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From the AASLD Conference, November 1995


Screening tests for HCV are commonly done by "ELISA" methods in which a bead containing recombinant HCV antigens are mixed with serum from the person being tested. If the test serum contains antibody directed against HCV, the antibody binds to the antigens coating the bead. The beads are then washed to remove any unbound materials and a detection antibody and a color producing substance is added. If antibody is bound to the bead, we can measure the amount of color and determine if the patient's serum is infected.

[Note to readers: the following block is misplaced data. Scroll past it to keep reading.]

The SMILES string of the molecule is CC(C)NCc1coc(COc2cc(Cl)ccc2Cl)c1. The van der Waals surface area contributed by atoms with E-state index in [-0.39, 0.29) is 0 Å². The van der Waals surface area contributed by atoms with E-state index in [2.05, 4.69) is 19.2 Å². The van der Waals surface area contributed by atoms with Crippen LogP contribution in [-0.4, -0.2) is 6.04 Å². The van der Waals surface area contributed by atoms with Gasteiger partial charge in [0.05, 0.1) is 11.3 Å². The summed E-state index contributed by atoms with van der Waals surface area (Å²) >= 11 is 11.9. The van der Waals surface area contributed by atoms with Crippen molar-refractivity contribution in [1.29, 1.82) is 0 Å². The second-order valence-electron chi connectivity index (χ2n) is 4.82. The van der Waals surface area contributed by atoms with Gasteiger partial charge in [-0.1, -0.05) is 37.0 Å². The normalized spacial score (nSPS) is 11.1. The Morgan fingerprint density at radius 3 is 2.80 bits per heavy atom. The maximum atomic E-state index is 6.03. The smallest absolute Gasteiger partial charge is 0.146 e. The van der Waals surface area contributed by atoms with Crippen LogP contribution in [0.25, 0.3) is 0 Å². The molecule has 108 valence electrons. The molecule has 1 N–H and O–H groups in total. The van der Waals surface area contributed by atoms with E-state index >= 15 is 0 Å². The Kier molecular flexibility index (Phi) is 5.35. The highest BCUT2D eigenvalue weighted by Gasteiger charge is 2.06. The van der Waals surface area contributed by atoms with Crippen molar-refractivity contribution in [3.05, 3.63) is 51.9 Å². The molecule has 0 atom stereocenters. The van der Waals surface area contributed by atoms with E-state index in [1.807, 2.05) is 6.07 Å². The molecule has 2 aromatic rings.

Most ELISA tests in current use are very sensitive at picking up antibodies to the hepatitis C virus, but they also have a high rate of false positivity (cases where the test appears positive but the patient is NOT really infected). To be certain that a positive test is truly positive, most testing sites do further testing (called RIBA or Recombinant ImmunoBlot Assay) on all positive sera. A test is reported as positive only if it is confirmed by the RIBA assay. In RIBA testing, recombinant HCV antigens are applied separately onto special paper strips and used to detect the presence and specificity of antibody present in the test serum. Typically, a RIBA test is called positive, confirming HCV infection, if two or more HCV antigens are detected. Third generation ELISA tests are becoming available which are highly specific (99%) for HCV; they are not yet FDA Licensed, Despite the high sensitivity of second generation ELISA tests, antibody production by an infected individual may take up to 3 to 4 months (rarely up to 6 months) to develop. Hence, there remains a "window period" during which the individual is infected but without detectable antibody. Immunosuppressed patients (renal transplant, those on steroids, HIV patients) may also have active HCV infection without detectable antibody.

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